Men’s cross country finished second behind Bowdoin at the 2002 NESCAC Championship held on Saturday at Tufts University’s “farm course.” Bowdoin entered the race as the defending NESCAC champion and retained that title, stacking four members of their five scorers among the first 10 finishers.
Captain Karl Remsen ’03 and fellow veteran Andy Golden ’03 were the only Williams harriers to land in the top 10 – Remsen third in 25:29.33 and Golden sixth in 25:55.49. The first 15 places carried all-NESCAC distinction.
Saturday broke bright and cold despite forecasts earlier in the week that had called for inclement weather. At midday, a bank thermometer in Grafton read 36 degrees, but the sun was warm enough to at least dull the chill for spectators on the sidelines. Most runners stepped to the starting line in hats, gloves and long-sleeves, knowing that they could always shed what they didn’t need once the race was underway.
Much of the excitement of the NESCAC meet stems from its singularity as the one race in which all 11 conference schools compete. At Grafton, however, the main attraction was Trinity’s ace senior Ryan Bak, who absolutely ran away with the first large venue of the New England cross-country post-season, crushing the field.
Remsen and Justin Easter of Bates were with Bak for the first half-mile of the 8K (five-mile) race, and quickly gapped the initial stampede.
“Easter and I were with him through the first loop, but he was already cranking,” Remsen said of Bak. “At one point Easter made a little surge to catch up with him, hung there for a couple seconds, and then drifted right back. There was no way we were going to touch him. We didn’t even see him again after the first mile.”
Indeed, Bak put more than 50 seconds on Easter and Remsen, destroying the former course record of 25:30 by nearly a full minute. When someone asked if Bak had surpassed the old mark, Remsen said with a laugh, “I got the old course record. And I was third.”
Twenty seconds behind Remsen, the battle for the NESCAC title was taking shape. Golden found himself among all five of Bowdoin’s scorers, while the rest of Williams’ pack was still working its way through the pursuing ranks.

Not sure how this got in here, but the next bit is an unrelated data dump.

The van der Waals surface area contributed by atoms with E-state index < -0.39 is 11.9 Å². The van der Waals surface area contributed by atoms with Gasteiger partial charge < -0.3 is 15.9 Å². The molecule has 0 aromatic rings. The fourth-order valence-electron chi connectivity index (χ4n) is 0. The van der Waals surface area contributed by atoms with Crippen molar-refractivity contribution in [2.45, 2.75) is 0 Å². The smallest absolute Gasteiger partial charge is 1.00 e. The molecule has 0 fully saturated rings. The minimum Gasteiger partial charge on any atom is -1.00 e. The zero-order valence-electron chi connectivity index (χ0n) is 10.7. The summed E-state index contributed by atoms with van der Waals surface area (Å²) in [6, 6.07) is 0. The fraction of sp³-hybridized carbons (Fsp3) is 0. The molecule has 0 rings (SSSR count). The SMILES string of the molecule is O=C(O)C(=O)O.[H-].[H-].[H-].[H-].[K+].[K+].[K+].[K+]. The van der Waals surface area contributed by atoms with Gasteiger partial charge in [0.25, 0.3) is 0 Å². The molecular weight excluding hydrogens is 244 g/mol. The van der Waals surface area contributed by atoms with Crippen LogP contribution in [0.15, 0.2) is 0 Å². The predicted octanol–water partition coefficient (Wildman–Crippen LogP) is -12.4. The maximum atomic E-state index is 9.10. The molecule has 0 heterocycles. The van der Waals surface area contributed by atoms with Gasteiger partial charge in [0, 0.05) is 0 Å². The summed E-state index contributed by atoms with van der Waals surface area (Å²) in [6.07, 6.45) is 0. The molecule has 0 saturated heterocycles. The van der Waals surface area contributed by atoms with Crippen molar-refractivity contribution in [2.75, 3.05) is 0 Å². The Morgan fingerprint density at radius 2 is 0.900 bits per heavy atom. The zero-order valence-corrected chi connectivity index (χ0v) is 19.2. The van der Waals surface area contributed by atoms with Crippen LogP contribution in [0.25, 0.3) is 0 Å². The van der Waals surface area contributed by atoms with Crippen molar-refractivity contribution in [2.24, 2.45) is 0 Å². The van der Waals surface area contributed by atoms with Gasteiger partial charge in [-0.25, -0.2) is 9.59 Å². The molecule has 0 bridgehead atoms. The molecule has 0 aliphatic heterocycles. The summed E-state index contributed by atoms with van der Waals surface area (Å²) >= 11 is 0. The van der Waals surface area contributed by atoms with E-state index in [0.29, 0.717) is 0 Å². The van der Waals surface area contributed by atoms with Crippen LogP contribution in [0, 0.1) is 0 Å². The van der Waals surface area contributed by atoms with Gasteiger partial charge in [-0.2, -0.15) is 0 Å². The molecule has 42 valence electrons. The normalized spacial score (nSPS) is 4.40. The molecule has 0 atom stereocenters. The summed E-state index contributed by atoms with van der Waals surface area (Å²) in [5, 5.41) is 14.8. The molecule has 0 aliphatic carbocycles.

Golden pulled away from everyone but the Polar Bears’ Pat Vardaro and Trinity’s number-two man Jim Emord. Unfortunately, Remsen and Golden were not enough to stem the black-and-white tide â€“ the Bears entered the chute fourth, eighth, ninth, 10th, and 16th, scoring an uncontested 48 points to Williams’ 77.
Neal Holtshulte ’06 and Matt Winkler ’04 pulled in at 18th and 19th with times of 26:31.55 and 26:32.48, respectively. Holtshulte worked his way forward from a conservative start that split him through the opening mile around 5:30.
“He came flying by me after two-and-a-half miles,” said Sam VanVolkenburgh ’05, who finished sixth for the team at 49th in 27:21.72. “I started to go with him but realized there was no way I was going to keep up. He just hit the three-mile mark and went nuts, passing everybody.” Among those he passed included classmate Bryan Dragon ’06, who came through as Williams’ fifth scorer at 31st in 26:51.91.
Captain Neal Hannan ’03 made it through four miles of the course before flaring pain in his Achilles tendon caused him to pull out. “I was with Sammy Van-V at the four-mile mark and really overly aware of my Achilles,” Hannan said. “The irritation made me skittish. I hated to do it, but dropping was the right move â€“ at this point there’s too little season left to mess around with a reinjury.”
After Van Volkenburgh, Shamus Brady ’04, Colin Bruzewicz ’05 and Brendan Dougherty ’06 arrived in close succession. Brady’s left leg began to tingle in the last mile and shake uncontrollably 150 meters from the finish, leaving him shaken up but physically fine after the race. He placed 53rd in 27:26.64.
Bruzewicz and Dougherty hammered the downhill second and fourth miles of the course to collect 56th and 61st in 27:29.00 and 27:32.02, respectively. Adrian Martinez ’06 arrived in 79th in 27:59.84.
“Everybody’s times were fast today, and we had some great finishes,” head coach Peter Farwell said as he spoke with his crew on the bus ride back to Williamstown. “Bowdoin went with their strategy of putting all five of their guys in the top 15 right off the bat, a lot like they did last year.
“We worked up from farther back in the pack, and that’s what we’d talked about doing. We’re building momentum, and there are still a lot of good things to come.”
Williams will host the 2002 ECAC Championships at the Ephs’s home course at Mt. Greylock High School next week. The event will draw teams from all over the northeast for a final five-mile showdown before the Div. III New England Regionals at Westfield on Nov. 16.